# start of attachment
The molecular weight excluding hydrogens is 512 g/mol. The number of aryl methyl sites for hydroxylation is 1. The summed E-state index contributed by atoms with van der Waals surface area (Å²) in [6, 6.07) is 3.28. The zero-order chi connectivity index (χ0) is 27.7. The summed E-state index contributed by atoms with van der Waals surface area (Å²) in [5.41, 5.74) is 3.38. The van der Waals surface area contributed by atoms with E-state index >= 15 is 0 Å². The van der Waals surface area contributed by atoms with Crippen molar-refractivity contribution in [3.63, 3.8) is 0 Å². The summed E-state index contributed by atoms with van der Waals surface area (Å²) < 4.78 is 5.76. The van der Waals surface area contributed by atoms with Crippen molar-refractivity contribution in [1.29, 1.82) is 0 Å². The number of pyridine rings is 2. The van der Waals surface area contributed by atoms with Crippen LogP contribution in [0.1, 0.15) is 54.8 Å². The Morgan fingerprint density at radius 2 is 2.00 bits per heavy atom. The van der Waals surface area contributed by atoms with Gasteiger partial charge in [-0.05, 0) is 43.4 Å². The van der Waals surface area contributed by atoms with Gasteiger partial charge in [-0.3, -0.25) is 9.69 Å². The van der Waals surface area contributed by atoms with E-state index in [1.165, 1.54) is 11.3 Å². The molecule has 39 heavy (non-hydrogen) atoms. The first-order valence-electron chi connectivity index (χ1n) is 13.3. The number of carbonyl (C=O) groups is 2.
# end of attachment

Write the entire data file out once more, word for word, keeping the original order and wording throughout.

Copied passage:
The molecular weight excluding hydrogens is 512 g/mol. The number of aryl methyl sites for hydroxylation is 1. The summed E-state index contributed by atoms with van der Waals surface area (Å²) in [6, 6.07) is 3.28. The zero-order chi connectivity index (χ0) is 27.7. The summed E-state index contributed by atoms with van der Waals surface area (Å²) in [5.41, 5.74) is 3.38. The van der Waals surface area contributed by atoms with E-state index >= 15 is 0 Å². The van der Waals surface area contributed by atoms with Crippen molar-refractivity contribution in [3.63, 3.8) is 0 Å². The summed E-state index contributed by atoms with van der Waals surface area (Å²) < 4.78 is 5.76. The van der Waals surface area contributed by atoms with Crippen molar-refractivity contribution in [1.29, 1.82) is 0 Å². The number of pyridine rings is 2. The van der Waals surface area contributed by atoms with Crippen LogP contribution in [0.1, 0.15) is 54.8 Å². The Morgan fingerprint density at radius 2 is 2.00 bits per heavy atom. The van der Waals surface area contributed by atoms with Gasteiger partial charge in [-0.05, 0) is 43.4 Å². The van der Waals surface area contributed by atoms with Gasteiger partial charge in [-0.3, -0.25) is 9.69 Å². The van der Waals surface area contributed by atoms with E-state index in [1.165, 1.54) is 11.3 Å². The molecule has 39 heavy (non-hydrogen) atoms. The first-order valence-electron chi connectivity index (χ1n) is 13.3. The number of carbonyl (C=O) groups is 2.